Want Positive Ratings? Don’t Incentivize Reviewers — Empower Them

December 20, 2016

 

Incentivizing people to write positive reviews about your company, products or services isn’t only unethical, it’s illegal. But it’s tempting, especially given recent findings.

According to Cone Communications, 87 percent of consumers surveyed say a favorable review influenced their purchasing decisions, and four out of five changed their minds about purchasing a product after reading a negative review.

Still, the legal implications are real, and so are the effects on your reputation, which can be tarnished if the public discovers you’re paying for good reviews — regardless of the type of payment.

Recently, the FTC cracked down on auto shipment broker AmeriFreight for failing to disclose it was giving $50 discounts to customers who posted reviews. This practice violates FTC guidelines regarding using endorsements and testimonials in advertising.

Even if you tell consumers their reviews don’t have to be positive, it’s still illegal to offer incentives for reviews. In 2013, regulators in New York penalized 19 companies for doing so, including a dental service offering $10 coupons in exchange for reviews.

Any incentive — whether a discount, coupon, event invite or cash — distorts the review process, putting the accuracy of ratings, as well as a company’s ethics, into question.

Empower Consumers with a Fair Review Process

How do you generate more positive reviews the ethical way? Increase review volume by empowering your customers to give you feedback. You can do so by sending review requests and surveys systematically following customer visits or significant customer interactions.

Think of innovative ways to ask for feedback, and make it really easy for consumers to provide it. Keep surveys and requests short and simple — just a few questions will suffice. Depending on your product or service, requests can be delivered via digital on mobile devices or a website, or printed, such as on a postage-paid comment card. Make sure you write them in a way that solicits honest feedback — good or bad.

The easier you make it for people to review you, the more reviews you’ll get, without having to provide any incentive. As volume goes up, the number of positive reviews you receive will increase, as well. When you receive a positive review, get the word out through social media posts and on your website, and use customer feedback to train staff and improve customer service, so your reviewers see their opinions matter.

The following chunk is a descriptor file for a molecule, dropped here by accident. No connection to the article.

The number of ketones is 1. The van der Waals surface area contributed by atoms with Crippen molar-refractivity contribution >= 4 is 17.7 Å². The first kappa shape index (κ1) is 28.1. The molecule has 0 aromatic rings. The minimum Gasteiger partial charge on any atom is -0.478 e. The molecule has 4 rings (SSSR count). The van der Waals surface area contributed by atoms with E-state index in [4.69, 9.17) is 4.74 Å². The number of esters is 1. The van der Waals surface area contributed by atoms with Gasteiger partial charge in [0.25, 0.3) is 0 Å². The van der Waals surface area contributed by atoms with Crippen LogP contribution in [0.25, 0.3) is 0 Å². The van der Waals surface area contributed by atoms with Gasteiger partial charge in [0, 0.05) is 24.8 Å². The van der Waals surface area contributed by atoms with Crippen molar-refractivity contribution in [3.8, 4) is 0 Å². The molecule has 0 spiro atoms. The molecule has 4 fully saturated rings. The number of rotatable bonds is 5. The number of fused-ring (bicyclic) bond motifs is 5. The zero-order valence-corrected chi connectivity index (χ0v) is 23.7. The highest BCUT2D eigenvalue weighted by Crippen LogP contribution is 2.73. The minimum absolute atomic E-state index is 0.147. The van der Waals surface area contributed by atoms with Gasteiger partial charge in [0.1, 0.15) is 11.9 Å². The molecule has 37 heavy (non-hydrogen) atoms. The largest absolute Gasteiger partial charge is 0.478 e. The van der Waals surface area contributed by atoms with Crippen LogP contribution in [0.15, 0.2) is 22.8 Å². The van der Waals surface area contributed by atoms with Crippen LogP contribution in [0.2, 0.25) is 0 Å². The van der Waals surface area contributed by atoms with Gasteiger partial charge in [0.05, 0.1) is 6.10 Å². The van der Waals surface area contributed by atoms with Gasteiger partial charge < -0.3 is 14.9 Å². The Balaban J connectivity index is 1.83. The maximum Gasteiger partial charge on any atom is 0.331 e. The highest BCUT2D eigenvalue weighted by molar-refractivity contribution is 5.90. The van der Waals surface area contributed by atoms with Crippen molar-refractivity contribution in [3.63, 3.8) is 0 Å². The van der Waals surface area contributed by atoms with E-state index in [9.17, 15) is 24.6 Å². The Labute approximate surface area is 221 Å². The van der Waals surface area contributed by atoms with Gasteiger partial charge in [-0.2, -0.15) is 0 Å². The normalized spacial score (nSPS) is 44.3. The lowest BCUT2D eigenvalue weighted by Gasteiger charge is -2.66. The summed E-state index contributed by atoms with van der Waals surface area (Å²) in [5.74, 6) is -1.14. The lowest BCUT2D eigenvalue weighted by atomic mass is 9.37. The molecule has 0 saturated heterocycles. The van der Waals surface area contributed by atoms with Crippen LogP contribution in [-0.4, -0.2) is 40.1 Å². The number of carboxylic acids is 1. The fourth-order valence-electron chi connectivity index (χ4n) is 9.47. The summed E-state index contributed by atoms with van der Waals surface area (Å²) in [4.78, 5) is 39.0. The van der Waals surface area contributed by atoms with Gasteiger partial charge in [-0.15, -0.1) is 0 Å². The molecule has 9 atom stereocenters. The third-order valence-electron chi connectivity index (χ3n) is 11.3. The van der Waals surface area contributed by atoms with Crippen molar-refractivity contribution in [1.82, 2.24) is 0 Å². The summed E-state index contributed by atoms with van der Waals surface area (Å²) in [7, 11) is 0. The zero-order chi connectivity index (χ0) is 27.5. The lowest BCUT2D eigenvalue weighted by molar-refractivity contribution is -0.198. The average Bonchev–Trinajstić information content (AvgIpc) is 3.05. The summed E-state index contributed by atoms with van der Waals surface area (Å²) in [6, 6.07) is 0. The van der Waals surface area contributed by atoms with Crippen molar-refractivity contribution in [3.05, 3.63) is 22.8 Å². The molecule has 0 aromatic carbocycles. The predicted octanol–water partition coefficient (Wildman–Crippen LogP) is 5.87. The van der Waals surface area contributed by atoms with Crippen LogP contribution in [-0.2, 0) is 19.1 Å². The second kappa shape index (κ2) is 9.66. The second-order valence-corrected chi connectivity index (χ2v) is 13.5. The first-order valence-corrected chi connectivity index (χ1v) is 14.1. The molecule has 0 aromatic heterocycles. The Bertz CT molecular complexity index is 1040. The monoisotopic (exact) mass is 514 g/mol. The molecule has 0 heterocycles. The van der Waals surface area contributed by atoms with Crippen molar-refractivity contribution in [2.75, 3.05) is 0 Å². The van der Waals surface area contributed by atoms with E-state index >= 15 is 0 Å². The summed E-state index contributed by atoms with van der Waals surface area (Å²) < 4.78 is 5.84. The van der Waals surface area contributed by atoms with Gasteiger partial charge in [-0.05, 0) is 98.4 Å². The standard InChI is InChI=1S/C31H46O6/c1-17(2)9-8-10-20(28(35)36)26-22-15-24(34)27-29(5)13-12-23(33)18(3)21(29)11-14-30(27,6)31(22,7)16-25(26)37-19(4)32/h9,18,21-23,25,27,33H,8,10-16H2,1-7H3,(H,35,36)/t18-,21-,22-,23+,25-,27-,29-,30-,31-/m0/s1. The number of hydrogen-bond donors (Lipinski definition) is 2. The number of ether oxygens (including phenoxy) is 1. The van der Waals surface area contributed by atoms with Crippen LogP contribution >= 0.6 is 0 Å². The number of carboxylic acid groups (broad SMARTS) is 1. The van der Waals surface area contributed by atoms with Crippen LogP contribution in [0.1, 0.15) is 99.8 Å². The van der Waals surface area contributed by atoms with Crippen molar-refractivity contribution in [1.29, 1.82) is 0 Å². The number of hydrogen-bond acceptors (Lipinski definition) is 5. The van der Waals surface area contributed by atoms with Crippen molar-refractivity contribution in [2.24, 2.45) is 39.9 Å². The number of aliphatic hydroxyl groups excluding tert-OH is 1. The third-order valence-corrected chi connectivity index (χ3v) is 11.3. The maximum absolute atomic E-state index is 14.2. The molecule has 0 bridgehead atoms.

Bad Reviews Aren’t All Bad

Despite the effects of negative reviews on consumers’ buying behavior, in the long run, they can actually help you fine-tune offerings, optimize the customer experience and improve your reputation. Here’s how:

  • Negative reviews alongside positive ones add credibility. Let’s get real: Not everyone is going to love you. There will always be things you can do better. Occasional bad reviews make the good ones seem much more believable.

  • They help you improve. If you receive multiple unfavorable reviews about the same issue, you’ll have critical information you need to address it. In the end, it may help you improve your services or tailor your product roadmap to meet changing customer needs.

  • Bad ratings give you a chance to shine. If you take prompt action when you receive a negative review, it can boost your reputation, because it demonstrates your commitment to the customer.

Effective Online Reputation Management solutions can help you monitor all your feedback closely, enabling you to identify potential issues and address them rapidly. And when a positive review comes in, you can share it right away.

Read our Online Reputation Management Success Kit, which highlights different ways you can leverage Online Reputation Management best practices to generate positive reviews.

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